But there are indeed a couple of gaps in this Standard Model, which Supersymmetry might be able to fill.  First, it only explains 4% of the matter and energy we actually see and feel, and consist of  – the other 96% is unexplained and undetectable, and so classed by physicists, with an honest if despairing frankness, as ‘dark’.  Bit of a shortfall, you might think.
The other slight shortcoming is Gravity.  You know, that stuff that glues you to the ground, defines ‘up’ and ‘down’, and incidentally makes the earth revolve around the sun, the sun hold its place in the galaxy, and the galaxy adhere to the rest of the universe.  You have to wonder how the theorists missed that one, don’t you? 
But that’s not the point.  Supersymmetry theory (and I have to confess that the details start to* elude me at this point), if proven, would fill these gaps.  Problem is, theories need to be verified by evidence, and so far the Large Hadron Collider** has abjectly failed to detect the anti-particles that would do the job.  So experimenters are bouncing the issue back into the theorists’ side of the court: perhaps the theory is yet another blind alley, like phlogiston and the steady-state universe and the green-cheese moon.  The theorists respond that it’s your experiments that aren’t good enough: you’ll have to build a Larger Collider, or make this one Collide a bit quicker, or just keep trying.  And so it goes on.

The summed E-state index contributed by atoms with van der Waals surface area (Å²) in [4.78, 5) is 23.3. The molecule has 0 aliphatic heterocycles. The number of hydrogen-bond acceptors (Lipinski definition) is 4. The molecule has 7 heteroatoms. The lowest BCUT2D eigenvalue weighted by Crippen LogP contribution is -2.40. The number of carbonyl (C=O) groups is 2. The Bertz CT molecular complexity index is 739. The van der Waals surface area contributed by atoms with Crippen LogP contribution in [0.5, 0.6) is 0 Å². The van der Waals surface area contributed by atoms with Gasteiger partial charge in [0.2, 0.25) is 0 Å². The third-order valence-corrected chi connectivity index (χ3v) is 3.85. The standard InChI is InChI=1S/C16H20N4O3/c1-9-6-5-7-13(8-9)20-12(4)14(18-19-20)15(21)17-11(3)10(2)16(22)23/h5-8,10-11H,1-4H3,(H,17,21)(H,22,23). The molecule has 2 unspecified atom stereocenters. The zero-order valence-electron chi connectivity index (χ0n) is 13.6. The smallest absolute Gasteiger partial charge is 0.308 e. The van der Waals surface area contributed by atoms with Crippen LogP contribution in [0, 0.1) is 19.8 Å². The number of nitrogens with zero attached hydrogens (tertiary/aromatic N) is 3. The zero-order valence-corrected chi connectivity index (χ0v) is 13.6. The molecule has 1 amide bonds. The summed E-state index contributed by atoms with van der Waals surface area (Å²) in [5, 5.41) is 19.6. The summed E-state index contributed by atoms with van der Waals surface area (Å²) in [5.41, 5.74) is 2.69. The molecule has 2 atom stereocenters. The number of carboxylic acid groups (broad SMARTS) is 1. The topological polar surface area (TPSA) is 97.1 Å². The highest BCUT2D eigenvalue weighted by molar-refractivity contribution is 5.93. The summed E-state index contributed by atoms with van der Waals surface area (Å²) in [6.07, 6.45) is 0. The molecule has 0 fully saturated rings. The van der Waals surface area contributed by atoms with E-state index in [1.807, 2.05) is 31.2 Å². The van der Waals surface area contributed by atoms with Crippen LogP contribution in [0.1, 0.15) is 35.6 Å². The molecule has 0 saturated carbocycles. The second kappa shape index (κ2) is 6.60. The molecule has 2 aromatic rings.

Physicists seem to be up there with economists in their propensity to complain about the perverse failure of the real world to do as they tell it.  Does it matter?  Well, that question was probably asked when they came up with quantum mechanics, and many might have answered ‘no’.  But then we wouldn’t have had transistors and their offshoots, and you wouldn’t be reading this.  (So maybe ‘no’ was right…)

Meanwhile, what I want to know is: what is ‘electric charge’?  Nobody seems to know.


*If you believe those two words, then I can get away with pretty much anything…

** What happens to all those Small and Medium-sized Hadrons, I used to wonder, until someone put me right.

Tuesday, 6 August 2013

A haiku

Here's a little moth.
Do moths eat cloth? Is that a
Myth?  I've no idea.

'that which eats away at anything, gradually and silently.'
'a fragile frivolous creature, readily dazzled into destruction.'